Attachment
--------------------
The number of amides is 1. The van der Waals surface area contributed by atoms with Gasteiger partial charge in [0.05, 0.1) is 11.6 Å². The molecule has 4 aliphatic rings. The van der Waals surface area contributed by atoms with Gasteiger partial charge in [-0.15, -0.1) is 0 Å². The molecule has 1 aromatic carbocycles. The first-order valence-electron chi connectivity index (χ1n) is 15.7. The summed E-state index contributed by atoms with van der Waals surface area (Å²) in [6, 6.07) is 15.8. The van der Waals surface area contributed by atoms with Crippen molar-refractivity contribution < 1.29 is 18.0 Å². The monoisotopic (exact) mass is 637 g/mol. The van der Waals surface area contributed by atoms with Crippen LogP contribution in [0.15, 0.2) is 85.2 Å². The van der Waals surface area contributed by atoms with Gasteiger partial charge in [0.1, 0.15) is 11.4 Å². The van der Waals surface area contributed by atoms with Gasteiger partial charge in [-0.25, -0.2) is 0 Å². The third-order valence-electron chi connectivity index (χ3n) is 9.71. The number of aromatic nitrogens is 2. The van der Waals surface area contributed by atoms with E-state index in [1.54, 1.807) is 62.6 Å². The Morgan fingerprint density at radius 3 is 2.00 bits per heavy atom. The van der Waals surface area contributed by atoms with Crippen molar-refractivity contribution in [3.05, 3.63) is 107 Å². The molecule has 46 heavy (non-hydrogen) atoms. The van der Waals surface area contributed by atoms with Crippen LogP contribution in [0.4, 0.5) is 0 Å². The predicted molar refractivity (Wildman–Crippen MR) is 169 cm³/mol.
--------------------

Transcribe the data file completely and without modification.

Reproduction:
The number of amides is 1. The van der Waals surface area contributed by atoms with Gasteiger partial charge in [0.05, 0.1) is 11.6 Å². The molecule has 4 aliphatic rings. The van der Waals surface area contributed by atoms with Gasteiger partial charge in [-0.15, -0.1) is 0 Å². The molecule has 1 aromatic carbocycles. The first-order valence-electron chi connectivity index (χ1n) is 15.7. The summed E-state index contributed by atoms with van der Waals surface area (Å²) in [6, 6.07) is 15.8. The van der Waals surface area contributed by atoms with Crippen molar-refractivity contribution < 1.29 is 18.0 Å². The monoisotopic (exact) mass is 637 g/mol. The van der Waals surface area contributed by atoms with Crippen LogP contribution in [0.15, 0.2) is 85.2 Å². The van der Waals surface area contributed by atoms with Gasteiger partial charge in [0.1, 0.15) is 11.4 Å². The van der Waals surface area contributed by atoms with Gasteiger partial charge in [-0.25, -0.2) is 0 Å². The third-order valence-electron chi connectivity index (χ3n) is 9.71. The number of aromatic nitrogens is 2. The van der Waals surface area contributed by atoms with E-state index in [1.54, 1.807) is 62.6 Å². The Morgan fingerprint density at radius 3 is 2.00 bits per heavy atom. The van der Waals surface area contributed by atoms with Crippen molar-refractivity contribution in [3.05, 3.63) is 107 Å². The molecule has 46 heavy (non-hydrogen) atoms. The van der Waals surface area contributed by atoms with Crippen LogP contribution in [0.4, 0.5) is 0 Å². The predicted molar refractivity (Wildman–Crippen MR) is 169 cm³/mol.